Articles | Volume 9, issue 3
Research article
03 May 2013
Research article |  | 03 May 2013

Excursions to C4 vegetation recorded in the Upper Pleistocene loess of Surduk (Northern Serbia): an organic isotope geochemistry study

C. Hatté, C. Gauthier, D.-D. Rousseau, P. Antoine, M. Fuchs, F. Lagroix, S. B. Marković, O. Moine, and A. Sima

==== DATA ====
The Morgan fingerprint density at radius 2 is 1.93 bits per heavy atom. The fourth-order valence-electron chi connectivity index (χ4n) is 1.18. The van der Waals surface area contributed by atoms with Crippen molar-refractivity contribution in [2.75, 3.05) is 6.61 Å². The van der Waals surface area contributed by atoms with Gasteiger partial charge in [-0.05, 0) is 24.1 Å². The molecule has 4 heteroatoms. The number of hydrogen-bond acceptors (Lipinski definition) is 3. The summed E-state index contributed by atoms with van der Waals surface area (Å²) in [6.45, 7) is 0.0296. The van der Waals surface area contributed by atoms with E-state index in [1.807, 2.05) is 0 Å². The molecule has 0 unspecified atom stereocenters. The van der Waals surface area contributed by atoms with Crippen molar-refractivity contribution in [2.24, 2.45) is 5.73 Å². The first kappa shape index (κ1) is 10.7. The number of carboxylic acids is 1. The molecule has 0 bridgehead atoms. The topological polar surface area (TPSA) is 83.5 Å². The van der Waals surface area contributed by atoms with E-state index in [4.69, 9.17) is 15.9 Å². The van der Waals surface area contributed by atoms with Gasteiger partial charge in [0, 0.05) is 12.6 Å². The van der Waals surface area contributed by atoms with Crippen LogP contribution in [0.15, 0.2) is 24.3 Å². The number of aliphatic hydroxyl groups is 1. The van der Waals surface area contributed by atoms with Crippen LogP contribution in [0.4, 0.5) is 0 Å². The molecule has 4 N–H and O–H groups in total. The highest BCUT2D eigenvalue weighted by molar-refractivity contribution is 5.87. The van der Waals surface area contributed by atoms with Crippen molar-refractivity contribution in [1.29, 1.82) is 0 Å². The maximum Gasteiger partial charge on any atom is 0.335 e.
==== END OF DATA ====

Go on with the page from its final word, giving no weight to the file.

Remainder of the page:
Abstract. Loess sequences have been intensively studied to characterize past glacial climates of the 40–50° north and south latitude zones. Combining different approaches of sedimentology, magnetism, geochemistry, geochronology and malacology allows the general pattern of the climate and environment of the last interglacial–glacial cycle in Eurasia and America to be characterized. Previous studies performed in Europe have highlighted the predominance (if not the sole occurrence) of C3 vegetation. The presence of C3 plants suggests a regular distribution of precipitation along the year. Therefore, even if the mean annual precipitation remained very low during the most extensive glacial times, free water was available for more than 2 months per year. Contrarily, the δ13C record of Surduk (Serbia) clearly shows the occurrence and dominance of C4 plants during at least 4 episodes of the last glacial times at 28.0–26.0 kyr cal BP, 31.4–30.0 kyr cal BP, 53.4–44.5 kyr cal BP and 86.8–66.1 kyr. The C4 plant development is interpreted as a specific atmospheric circulation pattern that induces short and dry summer conditions. As possible explanation, we propose that during "C4 episodes", the Mediterranean Sea would have been under the combined influence of the following: (i) a strong meridional circulation unfavorable to water evaporation that reduced the Mediterranean precipitation on the Balkans; and (ii) a high positive North Atlantic Western Russian (NA/WR)-like atmospheric pattern that favored northerlies over westerlies and reduced Atlantic precipitation over the Balkans. This configuration would imply very dry summers that did not allow C3 plants to grow, thus supporting C4 development. The intra-"C4 episode" periods would have occurred under less drastic oceanic and atmospheric patterns that made the influence of westerlies on the Balkans possible.